Home > National Politics, Principles, Uncategorized > Explaining the Deficit: Let’s call it the Overspend instead…

Explaining the Deficit: Let’s call it the Overspend instead…

Red-HerringYou are probably feeling quite fed up with politics, politicians and all the talk of May 2015. If not, the chances are you may be one of those planning to run in the General Election.

Wherever you look, the Parties are sounding off in what they are calling the ‘long campaign’ which runs from now until April, and the Deficit is something we are already hearing a lot about.

But when a Westminster politician starts talking about Deficit reduction, or making statements that indicate they ‘plan’ to reduce the Deficit to zero by the year XYZ, you may be one of the many people left wondering what they are actually talking about and what it really means.

You might not be sure what the Deficit is. You may not understand the difference between the Deficit and the National Debt. But whatever question you may have, don’t worry. Even MP’s have struggled to explain the difference when they have been asked to do so.

Giving new names to existing products, services or methods of working isn’t a new idea. In fact, it’s not just Westminster politicians who use new names to sell their ideas and many of the new products you buy will just be a re-hash of an old idea using new words to describe something differently; just so it sounds like something better.

Selling is one thing. Misleading us another. The term Deficit is perhaps one of the biggest red herrings that Westminster has created, and especially so when they use it to draw attention away from the spiraling National Debt.

So what is the Deficit?

Perhaps the easiest way to picture the Deficit is to think about the Government as a person. A person who earns money and then spends that money on house-keeping and all the things that it might need.

Where we might run a home, the Government’s house is the whole of the UK.

Where we might spend our money on food, the mortgage or rent, clothes, transport, paying back loans and maybe going out, the Government’s housekeeping bill is public services such as the NHS, the Police, Armed Forces, Education, Transport and Local Government.

Whereas we would do a ‘job’ to earn a salary or perhaps an hourly rate of pay, the Government ‘earns’ its money through Income Tax (PAYE), National Insurance, VAT and all the other types of Taxation which we all pay.

Whilst most of us can only earn what our employer agrees to pay us, every year, the Government sets itself a Budget for all the money it will spend on public services. The Budget should ideally not be more that what the Government has ‘earned’ or will ‘earn’ from Taxes during the year that the money will be spent.

When a Government decides that it wants to spend more in a Budget for a year than it will ‘earn’, it has two choices. The Government can raise Taxes so that it has more income than it did before, or it can borrow on top of what it has earned and ‘overspend’ – even though we are normally told that they are spending within Budget.

The difference, value or balance between what the Government ‘earns’ and what it has planned or does actually spend in its Budget, is what Westminster politicians call the Deficit.

Each Budget Deficit – or the Deficit for that year, is what we would call a loan*.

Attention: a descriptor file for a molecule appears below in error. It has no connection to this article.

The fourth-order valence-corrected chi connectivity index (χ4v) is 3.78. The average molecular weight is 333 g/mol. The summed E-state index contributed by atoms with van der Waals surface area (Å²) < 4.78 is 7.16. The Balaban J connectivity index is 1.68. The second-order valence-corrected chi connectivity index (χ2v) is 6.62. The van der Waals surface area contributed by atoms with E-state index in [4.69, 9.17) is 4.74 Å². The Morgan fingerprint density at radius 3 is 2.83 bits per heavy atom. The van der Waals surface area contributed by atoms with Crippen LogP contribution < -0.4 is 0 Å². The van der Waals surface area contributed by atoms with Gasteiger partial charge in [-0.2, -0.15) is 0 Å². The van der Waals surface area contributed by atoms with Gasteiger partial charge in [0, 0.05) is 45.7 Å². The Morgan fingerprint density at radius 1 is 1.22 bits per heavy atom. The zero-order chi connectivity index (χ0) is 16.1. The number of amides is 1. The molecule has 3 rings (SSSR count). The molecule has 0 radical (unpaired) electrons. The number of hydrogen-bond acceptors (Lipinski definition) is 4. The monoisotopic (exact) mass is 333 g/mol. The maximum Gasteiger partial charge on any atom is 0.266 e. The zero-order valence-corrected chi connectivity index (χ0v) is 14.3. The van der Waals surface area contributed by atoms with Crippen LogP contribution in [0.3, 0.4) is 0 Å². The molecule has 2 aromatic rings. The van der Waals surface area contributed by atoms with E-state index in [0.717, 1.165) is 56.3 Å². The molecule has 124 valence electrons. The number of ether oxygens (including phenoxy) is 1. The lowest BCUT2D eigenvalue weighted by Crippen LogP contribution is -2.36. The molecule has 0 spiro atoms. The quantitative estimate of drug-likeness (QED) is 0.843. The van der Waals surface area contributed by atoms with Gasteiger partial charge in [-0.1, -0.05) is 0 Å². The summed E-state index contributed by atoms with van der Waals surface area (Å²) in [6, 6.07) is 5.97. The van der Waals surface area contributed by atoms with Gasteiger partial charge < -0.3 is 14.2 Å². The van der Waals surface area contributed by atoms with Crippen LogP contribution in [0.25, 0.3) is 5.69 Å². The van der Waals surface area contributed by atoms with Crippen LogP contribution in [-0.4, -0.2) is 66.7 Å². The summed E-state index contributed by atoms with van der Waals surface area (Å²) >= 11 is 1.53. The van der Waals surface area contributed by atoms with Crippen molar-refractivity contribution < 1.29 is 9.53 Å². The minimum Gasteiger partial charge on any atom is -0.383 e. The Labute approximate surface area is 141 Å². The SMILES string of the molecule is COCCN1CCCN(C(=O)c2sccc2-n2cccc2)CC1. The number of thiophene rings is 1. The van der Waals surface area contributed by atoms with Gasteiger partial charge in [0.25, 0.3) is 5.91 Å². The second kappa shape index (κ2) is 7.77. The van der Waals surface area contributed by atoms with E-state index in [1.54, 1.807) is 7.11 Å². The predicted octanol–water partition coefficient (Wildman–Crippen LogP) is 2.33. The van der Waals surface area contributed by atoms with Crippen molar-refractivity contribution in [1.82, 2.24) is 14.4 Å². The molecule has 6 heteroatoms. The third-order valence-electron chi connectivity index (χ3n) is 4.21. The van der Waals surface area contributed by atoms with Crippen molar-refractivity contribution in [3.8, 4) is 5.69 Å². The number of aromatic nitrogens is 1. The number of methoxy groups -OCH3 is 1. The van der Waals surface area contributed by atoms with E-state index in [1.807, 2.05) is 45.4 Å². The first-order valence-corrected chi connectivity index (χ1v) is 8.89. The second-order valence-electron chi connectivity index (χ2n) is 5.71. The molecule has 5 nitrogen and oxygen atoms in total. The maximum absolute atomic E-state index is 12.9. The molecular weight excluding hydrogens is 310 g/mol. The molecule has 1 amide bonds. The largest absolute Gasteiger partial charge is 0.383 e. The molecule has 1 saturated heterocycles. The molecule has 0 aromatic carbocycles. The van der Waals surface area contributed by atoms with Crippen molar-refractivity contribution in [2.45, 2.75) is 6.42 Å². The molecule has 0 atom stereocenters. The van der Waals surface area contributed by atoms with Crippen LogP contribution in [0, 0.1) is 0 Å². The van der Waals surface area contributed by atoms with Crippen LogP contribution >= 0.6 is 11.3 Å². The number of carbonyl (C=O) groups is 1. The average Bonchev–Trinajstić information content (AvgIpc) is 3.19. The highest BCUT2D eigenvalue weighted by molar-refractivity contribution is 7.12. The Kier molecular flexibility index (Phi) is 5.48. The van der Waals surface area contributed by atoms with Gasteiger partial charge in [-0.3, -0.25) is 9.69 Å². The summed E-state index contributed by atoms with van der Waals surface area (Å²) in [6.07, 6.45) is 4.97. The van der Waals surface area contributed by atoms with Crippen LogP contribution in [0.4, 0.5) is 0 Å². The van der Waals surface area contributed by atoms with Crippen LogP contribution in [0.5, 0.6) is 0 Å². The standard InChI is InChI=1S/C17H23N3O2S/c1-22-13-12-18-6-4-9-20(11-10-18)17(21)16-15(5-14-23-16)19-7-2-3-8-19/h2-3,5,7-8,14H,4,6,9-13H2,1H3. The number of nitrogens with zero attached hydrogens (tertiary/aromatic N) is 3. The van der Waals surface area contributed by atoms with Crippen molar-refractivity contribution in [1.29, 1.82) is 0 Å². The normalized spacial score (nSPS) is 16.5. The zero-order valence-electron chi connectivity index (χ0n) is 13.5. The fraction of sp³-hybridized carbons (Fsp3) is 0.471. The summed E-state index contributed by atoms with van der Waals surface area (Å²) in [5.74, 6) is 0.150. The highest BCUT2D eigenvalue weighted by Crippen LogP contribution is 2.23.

The Government pays interest on that loan*, and this interest – and the money which has to be paid back each year is then added to the housekeeping bill for the term or lifetime of the loan.

When the outstanding balance of the loan* and interest for the year isn’t paid off, it becomes the National Debt and every unpaid Deficit or overspend for each year is added to this.


Another term you may hear used by Westminster politicians in the coming months as one of their ‘aims’ is ‘Budget surplus’ or just ‘surplus’.

A surplus in this sense would be the sum of money left over if the Government did not use all of the money it ‘earned’ from Taxes in a year and then had some left over.

Reaching a surplus would be the only point that the Government could then begin reducing the National Debt.

The Conservative Chancellor, George Osborne is suggesting that this will be achieved by 2020 if the Conservative Party are elected with the majority of seats in Parliament in May. Being in Government with a majority and not as part of a Coalition as they have been since 2010, will allow them to make even more cuts to public services than they have so far and this is how the Conservatives plan to reach a point where they have a surplus.

Whether you support the plans that any of the Political Parties have or not, the fact is that this Coalition Government and the Labour Government before it have both had an annual Deficit or have overspent each and every year for a long time.

We wouldn’t be able or allowed to spend money like this ourselves unless we had savings to fall back on, and neither would the Westminster politicians if they were dealing with their own finances.


* The way that the Government ‘borrows’ money is not normally the same as going to a bank and asking for a loan. To borrow money or ‘raise funds’, the Government usually sells bonds, which banks, other financial organizations and sometimes even other Countries buy on the basis that they will get the value of the bond returned to them at the end of the lifetime of the bond – probably 3 or 4 years, and that they will receive a fee or fixed amount of interest on top of that for the period too.

When a bond comes to the end of its lifetime and the Government is unable to pay off the balance or value of that bond and its interest because there is not a Budget surplus, the Government then sells more bonds to cover the cost of doing so.

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